So, what am I saying in all this? I think that we need to let our children play. Let them enjoy life and explore and build their sense of wonder and enjoyment of learning about the world around them. Let us focus on other things to get our children ready for school rather than sitting down with them and quizzing them on ABC’s and sight words. “Many bright, even gifted, children do not read early. Please give them lots of language and listening experinces and let them enjoy stories without an underlying aura of expectation that they cannot fulfill.” says Jane M. Healy. “The time you spend reading to your child is the best predictor of later reading success.”
My answer to the problem of the public schools being forced into a “reading and math frenzy” is to send my kids to a Waldorf school where reading is not taught until 2nd grade and the arts and sciences and history flourish. I wish I had a solution for the schools, but I don’t know what it will take to change the course.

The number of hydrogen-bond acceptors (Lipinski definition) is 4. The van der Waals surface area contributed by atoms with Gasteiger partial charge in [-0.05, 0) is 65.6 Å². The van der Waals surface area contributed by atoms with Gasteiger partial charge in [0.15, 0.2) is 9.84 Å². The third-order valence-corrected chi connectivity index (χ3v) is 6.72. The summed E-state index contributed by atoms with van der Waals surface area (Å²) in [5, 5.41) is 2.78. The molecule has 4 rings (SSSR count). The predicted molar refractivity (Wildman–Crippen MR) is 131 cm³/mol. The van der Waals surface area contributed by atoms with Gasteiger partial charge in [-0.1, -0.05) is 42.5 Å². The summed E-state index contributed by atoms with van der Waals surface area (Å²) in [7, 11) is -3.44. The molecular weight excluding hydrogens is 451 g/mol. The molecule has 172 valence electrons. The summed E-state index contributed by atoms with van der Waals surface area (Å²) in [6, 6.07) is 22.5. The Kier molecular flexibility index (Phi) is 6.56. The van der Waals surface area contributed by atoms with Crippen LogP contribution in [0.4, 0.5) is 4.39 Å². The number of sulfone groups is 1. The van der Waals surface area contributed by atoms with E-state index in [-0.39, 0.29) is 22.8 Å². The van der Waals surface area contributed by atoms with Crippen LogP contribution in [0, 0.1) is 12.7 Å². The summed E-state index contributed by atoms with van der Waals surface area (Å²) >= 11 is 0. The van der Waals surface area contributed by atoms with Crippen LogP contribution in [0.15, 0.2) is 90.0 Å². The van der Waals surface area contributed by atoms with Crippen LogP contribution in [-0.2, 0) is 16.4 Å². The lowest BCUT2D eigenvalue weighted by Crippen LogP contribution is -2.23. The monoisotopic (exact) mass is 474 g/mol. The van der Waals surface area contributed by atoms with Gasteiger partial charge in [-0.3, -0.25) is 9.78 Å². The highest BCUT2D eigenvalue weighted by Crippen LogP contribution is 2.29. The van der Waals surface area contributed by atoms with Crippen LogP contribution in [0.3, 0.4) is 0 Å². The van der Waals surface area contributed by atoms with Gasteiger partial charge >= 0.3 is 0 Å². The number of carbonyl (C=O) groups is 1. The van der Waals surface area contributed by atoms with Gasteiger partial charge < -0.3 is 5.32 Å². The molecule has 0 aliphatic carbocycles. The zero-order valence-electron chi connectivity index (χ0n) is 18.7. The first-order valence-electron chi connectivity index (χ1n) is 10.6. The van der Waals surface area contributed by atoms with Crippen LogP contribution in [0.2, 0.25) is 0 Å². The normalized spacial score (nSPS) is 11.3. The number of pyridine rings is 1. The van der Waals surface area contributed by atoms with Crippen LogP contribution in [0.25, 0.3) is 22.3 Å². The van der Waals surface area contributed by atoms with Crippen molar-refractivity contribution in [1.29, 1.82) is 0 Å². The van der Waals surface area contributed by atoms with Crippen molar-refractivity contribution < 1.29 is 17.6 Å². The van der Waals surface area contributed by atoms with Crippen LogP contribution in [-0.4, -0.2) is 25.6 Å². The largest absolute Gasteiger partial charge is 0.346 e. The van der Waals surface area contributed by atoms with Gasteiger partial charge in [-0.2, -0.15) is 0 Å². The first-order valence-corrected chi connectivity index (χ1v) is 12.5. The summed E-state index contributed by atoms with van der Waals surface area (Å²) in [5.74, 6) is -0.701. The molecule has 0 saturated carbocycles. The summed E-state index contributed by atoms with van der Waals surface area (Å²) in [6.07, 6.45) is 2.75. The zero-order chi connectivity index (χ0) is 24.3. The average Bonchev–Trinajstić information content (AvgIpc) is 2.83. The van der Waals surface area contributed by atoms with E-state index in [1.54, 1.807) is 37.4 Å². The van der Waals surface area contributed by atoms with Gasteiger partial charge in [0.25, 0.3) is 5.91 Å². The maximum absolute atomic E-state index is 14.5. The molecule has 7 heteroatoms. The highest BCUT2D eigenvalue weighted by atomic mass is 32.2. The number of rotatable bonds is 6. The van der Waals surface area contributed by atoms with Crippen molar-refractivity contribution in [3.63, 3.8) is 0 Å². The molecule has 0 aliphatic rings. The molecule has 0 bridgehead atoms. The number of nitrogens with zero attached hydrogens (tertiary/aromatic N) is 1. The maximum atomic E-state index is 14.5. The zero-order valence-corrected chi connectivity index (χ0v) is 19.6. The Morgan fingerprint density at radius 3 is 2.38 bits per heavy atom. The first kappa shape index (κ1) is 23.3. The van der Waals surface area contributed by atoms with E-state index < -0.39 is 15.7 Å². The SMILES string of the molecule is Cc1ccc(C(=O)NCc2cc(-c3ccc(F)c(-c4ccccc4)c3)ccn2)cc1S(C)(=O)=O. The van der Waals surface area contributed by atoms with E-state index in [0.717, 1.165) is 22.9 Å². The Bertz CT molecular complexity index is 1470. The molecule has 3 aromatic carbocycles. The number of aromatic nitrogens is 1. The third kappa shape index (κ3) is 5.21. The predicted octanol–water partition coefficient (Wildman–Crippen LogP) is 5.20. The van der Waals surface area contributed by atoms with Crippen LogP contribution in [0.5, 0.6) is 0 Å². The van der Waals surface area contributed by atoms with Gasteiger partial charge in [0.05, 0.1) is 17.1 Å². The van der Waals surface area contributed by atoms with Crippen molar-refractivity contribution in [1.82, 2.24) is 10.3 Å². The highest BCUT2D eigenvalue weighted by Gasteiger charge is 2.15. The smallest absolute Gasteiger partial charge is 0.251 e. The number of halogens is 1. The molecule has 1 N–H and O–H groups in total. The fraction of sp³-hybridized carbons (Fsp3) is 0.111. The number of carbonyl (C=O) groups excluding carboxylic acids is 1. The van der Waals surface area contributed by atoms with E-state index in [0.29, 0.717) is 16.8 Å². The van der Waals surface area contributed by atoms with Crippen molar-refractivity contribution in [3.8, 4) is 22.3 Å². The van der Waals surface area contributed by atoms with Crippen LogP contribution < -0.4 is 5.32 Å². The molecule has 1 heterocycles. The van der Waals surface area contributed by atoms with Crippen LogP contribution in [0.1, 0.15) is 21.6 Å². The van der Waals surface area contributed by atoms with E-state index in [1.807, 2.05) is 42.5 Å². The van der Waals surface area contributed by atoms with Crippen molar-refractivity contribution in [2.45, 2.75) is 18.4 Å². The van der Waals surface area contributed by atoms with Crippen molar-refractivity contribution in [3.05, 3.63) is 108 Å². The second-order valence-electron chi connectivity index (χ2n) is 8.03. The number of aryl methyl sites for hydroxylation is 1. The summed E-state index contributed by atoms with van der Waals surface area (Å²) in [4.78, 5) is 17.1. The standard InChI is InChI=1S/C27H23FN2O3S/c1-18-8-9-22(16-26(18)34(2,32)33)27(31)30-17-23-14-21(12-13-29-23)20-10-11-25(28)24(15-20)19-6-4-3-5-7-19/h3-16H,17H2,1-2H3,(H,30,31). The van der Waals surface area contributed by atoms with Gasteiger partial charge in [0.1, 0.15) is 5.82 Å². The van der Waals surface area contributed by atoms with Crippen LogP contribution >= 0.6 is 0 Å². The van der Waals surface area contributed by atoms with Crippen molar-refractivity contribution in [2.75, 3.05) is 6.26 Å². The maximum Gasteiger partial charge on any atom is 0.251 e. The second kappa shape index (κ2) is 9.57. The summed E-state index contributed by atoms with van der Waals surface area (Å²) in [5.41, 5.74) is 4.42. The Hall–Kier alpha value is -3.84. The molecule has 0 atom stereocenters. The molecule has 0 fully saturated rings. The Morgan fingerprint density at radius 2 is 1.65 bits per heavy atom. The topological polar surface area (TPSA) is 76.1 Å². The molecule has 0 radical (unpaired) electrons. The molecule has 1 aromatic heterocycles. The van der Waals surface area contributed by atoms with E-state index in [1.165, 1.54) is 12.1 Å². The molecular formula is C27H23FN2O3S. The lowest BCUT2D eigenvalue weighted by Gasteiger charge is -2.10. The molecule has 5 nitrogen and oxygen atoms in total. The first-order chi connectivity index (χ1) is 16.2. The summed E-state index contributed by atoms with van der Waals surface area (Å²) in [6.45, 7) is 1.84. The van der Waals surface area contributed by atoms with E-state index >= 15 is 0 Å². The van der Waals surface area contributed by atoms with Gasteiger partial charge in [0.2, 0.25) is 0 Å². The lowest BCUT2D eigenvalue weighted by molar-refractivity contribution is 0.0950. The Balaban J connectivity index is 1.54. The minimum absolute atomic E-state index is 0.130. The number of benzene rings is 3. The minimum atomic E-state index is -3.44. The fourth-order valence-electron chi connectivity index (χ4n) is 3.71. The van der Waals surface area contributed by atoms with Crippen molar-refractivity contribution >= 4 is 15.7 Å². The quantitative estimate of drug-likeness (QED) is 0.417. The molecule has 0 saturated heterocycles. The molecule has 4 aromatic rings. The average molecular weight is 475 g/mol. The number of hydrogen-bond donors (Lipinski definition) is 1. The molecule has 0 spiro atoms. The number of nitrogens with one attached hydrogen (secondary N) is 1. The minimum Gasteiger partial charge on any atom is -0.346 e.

So. Now you know what I think. What do you think?
I like making as many Christmas presents as I can. In a previous post I mentioned my reasons why, basically that they are more personalized and I feel like I am giving more of myself in the gift. They feel like love made tangible. Here are the ones I have made thus far.
First- for my 3 year old niece I made these 2 skirts and shirt with a hair clippie from 2 t-shirts. The sites where I got the tutorials are listed below the picture. The shirt embellishments I came up with on my own using the leftover fabric from one of the skirts. The hair clippie is clipped on the waist of the green skirt and you can get the tutorial of how to make the rosette here.
This is the first quilt I have made, and I just looked at the pattern here and tried to feel my way through it. It turned out OK, but the binding is pretty bad. The doll is one my mom made me when I was a kid that I just had to glue back together and refill with beads. This one goes to my daughter.
I got the pattern for these gingerbread dolls from the book Heaven on Earth by Sharifa Oppenheimer. So fun and not hard to make at all. These are also for my 5 year old daughter
Presents yet to make: For my 3 year old son, a felt crown and kings cape, and for my 1 year old daughter, some felt fruit.